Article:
FatTongueitis

I got tired of practicing single notes by playing the same songs over and over again so I decided to go to JP’s Gypsy Wedding Song lesson. I got to the tongue-blocking part and found out that I can tongue-block single notes pretty well and then I tried the octave. I moved my tongue from one side to the other and made sure I did have both notes, like hole 1 and hole 4, but when I tried to block the middle notes, I only got hole 1 or 4, not both. I’ve tried putting my tongue at the top of the fret (that’s what I call the piece that separates the holes) between holes 2 and 3 and that didn’t work. I’ve tried moving my tongue one way or the other slightly; no dice. I’ve tried less pressure; zip, nada. Nothing has worked. I get one note or the other but not both. FatTongueitis. :stuck_out_tongue: See it? It’s simply to fat to block just the middle notes only. I’ve come to the conclusion that I need to put my tongue on a diet… which should help the rest of me. It’s a WIN WIN!!!

Try increasing the upward angle tilt of the harmonica in your emboucher. this should move your upper lip closer to the fluted edge of the upper mouthcover and allow you use of the top of your tongue rather than the tip. Say H, the sweet spot of the block will come from the spot on your tongue from whence the H occurs. Hope this helps you.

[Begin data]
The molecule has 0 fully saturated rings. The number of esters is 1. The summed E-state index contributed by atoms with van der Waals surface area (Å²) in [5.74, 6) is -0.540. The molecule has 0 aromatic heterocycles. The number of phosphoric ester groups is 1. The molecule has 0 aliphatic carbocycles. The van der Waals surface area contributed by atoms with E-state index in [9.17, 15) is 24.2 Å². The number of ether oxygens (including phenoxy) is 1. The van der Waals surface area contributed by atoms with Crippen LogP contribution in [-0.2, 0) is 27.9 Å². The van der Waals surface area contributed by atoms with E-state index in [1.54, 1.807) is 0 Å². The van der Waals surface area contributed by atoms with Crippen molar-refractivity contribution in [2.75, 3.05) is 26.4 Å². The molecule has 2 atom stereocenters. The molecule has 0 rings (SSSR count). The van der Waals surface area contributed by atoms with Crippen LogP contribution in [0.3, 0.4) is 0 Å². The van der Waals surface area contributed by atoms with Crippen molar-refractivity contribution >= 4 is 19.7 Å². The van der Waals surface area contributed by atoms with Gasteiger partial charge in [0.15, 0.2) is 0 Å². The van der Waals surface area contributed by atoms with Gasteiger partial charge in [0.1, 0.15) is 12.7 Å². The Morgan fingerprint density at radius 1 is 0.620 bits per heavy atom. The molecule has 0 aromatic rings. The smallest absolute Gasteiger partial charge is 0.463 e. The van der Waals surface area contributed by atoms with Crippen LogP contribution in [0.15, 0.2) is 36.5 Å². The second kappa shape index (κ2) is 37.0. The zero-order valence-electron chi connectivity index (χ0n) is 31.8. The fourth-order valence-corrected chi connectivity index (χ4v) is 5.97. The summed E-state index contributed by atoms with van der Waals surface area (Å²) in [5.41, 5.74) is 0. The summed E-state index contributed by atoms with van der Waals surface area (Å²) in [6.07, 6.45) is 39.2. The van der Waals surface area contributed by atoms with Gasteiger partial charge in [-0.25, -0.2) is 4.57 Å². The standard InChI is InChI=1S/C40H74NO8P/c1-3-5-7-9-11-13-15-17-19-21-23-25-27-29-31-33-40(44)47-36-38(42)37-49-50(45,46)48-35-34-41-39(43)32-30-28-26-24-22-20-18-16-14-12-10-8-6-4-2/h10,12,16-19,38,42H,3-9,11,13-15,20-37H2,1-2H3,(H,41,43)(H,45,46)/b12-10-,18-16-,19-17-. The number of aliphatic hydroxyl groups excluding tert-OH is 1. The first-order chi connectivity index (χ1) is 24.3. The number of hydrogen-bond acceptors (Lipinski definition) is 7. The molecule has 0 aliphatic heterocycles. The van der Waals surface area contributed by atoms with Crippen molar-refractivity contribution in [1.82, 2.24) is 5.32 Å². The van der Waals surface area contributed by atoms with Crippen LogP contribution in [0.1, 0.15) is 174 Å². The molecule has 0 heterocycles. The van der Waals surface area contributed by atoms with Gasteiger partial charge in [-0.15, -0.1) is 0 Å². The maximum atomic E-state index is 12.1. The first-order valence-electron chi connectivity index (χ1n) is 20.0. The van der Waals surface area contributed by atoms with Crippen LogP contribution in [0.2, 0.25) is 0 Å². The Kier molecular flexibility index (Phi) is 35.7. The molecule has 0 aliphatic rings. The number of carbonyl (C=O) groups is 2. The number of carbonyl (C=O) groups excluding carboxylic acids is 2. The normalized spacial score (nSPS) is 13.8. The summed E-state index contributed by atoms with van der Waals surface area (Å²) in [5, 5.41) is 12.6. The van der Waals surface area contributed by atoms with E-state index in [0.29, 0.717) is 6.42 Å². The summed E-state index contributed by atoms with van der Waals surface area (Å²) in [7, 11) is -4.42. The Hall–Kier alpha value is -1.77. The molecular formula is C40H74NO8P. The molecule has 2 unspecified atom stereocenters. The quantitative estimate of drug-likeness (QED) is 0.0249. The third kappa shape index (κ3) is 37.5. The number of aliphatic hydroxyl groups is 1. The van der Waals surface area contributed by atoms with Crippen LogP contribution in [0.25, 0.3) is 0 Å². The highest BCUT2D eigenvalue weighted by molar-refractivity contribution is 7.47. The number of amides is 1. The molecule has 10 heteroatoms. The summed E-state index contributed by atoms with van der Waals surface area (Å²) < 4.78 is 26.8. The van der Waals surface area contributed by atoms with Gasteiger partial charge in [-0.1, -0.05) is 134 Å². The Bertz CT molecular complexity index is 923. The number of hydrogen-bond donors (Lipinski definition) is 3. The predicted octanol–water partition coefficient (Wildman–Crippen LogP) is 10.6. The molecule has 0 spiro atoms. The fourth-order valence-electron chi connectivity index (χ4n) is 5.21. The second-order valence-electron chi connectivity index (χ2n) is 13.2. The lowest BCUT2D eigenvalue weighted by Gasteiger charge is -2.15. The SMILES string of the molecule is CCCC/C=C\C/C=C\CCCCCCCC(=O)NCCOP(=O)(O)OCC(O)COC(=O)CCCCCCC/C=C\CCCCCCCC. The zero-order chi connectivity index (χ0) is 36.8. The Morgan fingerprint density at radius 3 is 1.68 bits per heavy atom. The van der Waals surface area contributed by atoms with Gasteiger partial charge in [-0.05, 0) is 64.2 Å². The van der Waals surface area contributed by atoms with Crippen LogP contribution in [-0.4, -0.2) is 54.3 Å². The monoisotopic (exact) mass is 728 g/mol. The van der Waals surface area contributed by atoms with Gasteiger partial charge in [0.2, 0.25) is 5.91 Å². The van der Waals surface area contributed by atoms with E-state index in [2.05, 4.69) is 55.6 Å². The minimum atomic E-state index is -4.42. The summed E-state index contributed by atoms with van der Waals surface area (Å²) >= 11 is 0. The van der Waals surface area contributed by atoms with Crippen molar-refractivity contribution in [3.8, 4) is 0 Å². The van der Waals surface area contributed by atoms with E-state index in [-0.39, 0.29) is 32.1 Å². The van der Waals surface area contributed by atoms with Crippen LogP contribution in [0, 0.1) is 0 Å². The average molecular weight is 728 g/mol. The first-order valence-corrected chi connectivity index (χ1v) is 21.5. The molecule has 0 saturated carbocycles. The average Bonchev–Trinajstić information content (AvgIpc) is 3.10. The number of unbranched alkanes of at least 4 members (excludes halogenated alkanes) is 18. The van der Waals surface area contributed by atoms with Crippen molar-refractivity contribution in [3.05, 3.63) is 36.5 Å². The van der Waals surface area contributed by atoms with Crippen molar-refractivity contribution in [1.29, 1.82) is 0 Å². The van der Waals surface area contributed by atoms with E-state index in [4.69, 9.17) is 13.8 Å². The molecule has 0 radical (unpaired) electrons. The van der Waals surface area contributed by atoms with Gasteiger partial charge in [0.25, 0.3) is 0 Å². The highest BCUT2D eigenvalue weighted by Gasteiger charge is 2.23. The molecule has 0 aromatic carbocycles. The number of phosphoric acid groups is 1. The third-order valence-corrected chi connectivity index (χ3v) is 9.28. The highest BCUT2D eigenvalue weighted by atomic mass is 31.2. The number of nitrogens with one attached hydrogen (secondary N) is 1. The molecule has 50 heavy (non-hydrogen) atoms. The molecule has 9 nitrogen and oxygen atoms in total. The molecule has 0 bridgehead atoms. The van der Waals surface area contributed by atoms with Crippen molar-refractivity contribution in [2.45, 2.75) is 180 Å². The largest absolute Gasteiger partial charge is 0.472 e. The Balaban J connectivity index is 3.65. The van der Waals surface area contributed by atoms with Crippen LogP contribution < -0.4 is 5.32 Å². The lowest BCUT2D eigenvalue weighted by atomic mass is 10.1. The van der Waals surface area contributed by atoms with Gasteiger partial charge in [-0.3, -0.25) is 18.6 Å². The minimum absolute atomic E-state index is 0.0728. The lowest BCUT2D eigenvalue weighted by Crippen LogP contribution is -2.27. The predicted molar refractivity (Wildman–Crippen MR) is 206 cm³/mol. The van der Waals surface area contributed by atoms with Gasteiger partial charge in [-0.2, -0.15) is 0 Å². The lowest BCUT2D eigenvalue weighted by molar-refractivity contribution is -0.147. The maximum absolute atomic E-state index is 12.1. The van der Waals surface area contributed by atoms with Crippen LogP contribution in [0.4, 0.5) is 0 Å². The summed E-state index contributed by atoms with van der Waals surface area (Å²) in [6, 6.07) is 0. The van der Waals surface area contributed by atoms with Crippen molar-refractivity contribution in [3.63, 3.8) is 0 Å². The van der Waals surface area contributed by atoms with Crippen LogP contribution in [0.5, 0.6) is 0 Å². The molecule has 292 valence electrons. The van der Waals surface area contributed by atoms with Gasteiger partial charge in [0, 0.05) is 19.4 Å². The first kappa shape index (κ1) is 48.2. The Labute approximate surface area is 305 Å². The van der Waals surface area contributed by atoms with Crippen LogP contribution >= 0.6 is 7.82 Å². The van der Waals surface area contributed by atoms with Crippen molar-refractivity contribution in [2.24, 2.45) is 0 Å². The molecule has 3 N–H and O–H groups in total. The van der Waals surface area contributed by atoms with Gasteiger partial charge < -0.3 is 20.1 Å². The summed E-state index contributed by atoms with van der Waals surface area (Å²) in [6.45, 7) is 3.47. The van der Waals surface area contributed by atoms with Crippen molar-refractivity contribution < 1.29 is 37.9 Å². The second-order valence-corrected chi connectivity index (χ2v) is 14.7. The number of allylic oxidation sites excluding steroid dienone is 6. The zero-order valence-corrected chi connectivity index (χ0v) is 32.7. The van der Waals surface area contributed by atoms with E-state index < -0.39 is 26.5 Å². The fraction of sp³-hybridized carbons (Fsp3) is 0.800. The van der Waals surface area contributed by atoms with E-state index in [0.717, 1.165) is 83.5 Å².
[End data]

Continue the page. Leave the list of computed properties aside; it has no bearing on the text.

Prez

Also be sure your mouth is open wide enough to play all 4 holes and not just 3. If your going to play 1&4, they both have to be where they can get air flow at the same time.

Well, Prez, I tried your method. LOL!!! Oh, how I wish you could’ve been here. Trying to say ANYTHING is absolutely hilarious, much less H. I did finally succeed by looking at what I wanted to block, putting my tongue where I needed it and putting the harmonica to my mouth. I did get it. I can’t have the harmonica as deep in my mouth to have success. That may change as I work on it but at least I did get both notes and was able to move to the next holes and got those notes as well. So to start, I have to see what I want to do and not have as deep an embouchure as before. It’s a start. Victory! ;D

To clarify, I mentioned you should say H, meaning where the “eitch” is sounded on your tongue is the spot to work from. I never said you should do this with the harp in your mouth. Keep your tongueown in your mouth even with your bottom teeth.
Try this simple exercise, it’ll help with your bending: Pick a blow note you know, blow of it for thirty seconds, if you have a problem doing this it indicates that you haven’t stopped air from escaping thru your nose, or you have some serious breathing problems. Being able to seal your nose is paramount to being able to bend. Try the exercise with a draw note for thirty seconds. And lastly to see what I am talkin’ 'bout try the blow exercise and allow air to escape your nose you won’t be able to go much past the point of when your shoulders sag from the exhale.
Prez

Well, as far as the H thing goes… you gotta remember that I’m a beginner, doing JP’s lessons and scouring YouTube for videos on bending. All I hear all day long, every day is: Say Ta, say Too, say Tucka, say Toodle, say eeeyooo, say Tee Toe, say Doodittle, say Koo… you get the idea. So when you tell me to say H… yeah, well… it gave me and my family a good laugh when I tried it and we all need more of those. :wink: As far as the breathing thing goes… well, I found out that my 38 year old son has great lungs!